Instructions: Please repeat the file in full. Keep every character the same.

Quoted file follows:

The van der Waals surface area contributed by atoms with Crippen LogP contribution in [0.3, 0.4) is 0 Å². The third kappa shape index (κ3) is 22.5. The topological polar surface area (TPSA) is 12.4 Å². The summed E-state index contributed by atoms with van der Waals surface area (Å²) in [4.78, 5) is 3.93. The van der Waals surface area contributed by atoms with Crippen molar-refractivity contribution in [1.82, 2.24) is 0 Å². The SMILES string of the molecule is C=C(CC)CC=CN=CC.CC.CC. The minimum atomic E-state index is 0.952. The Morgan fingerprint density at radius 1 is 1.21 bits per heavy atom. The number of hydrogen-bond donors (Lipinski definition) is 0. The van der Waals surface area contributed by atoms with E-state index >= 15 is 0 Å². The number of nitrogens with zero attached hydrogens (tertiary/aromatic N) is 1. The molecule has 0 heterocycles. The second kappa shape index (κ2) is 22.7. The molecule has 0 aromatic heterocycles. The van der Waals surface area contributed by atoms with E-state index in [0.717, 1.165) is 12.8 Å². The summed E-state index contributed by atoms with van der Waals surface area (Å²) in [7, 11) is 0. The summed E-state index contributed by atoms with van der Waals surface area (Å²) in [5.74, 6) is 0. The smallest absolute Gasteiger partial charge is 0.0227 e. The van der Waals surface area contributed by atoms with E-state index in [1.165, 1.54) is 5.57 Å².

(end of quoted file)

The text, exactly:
The van der Waals surface area contributed by atoms with Crippen LogP contribution in [0.3, 0.4) is 0 Å². The third kappa shape index (κ3) is 22.5. The topological polar surface area (TPSA) is 12.4 Å². The summed E-state index contributed by atoms with van der Waals surface area (Å²) in [4.78, 5) is 3.93. The van der Waals surface area contributed by atoms with Crippen molar-refractivity contribution in [1.82, 2.24) is 0 Å². The SMILES string of the molecule is C=C(CC)CC=CN=CC.CC.CC. The minimum atomic E-state index is 0.952. The Morgan fingerprint density at radius 1 is 1.21 bits per heavy atom. The number of hydrogen-bond donors (Lipinski definition) is 0. The van der Waals surface area contributed by atoms with E-state index >= 15 is 0 Å². The number of nitrogens with zero attached hydrogens (tertiary/aromatic N) is 1. The molecule has 0 heterocycles. The second kappa shape index (κ2) is 22.7. The molecule has 0 aromatic heterocycles. The van der Waals surface area contributed by atoms with E-state index in [0.717, 1.165) is 12.8 Å². The summed E-state index contributed by atoms with van der Waals surface area (Å²) in [7, 11) is 0. The summed E-state index contributed by atoms with van der Waals surface area (Å²) in [5.74, 6) is 0. The smallest absolute Gasteiger partial charge is 0.0227 e. The van der Waals surface area contributed by atoms with E-state index in [1.165, 1.54) is 5.57 Å².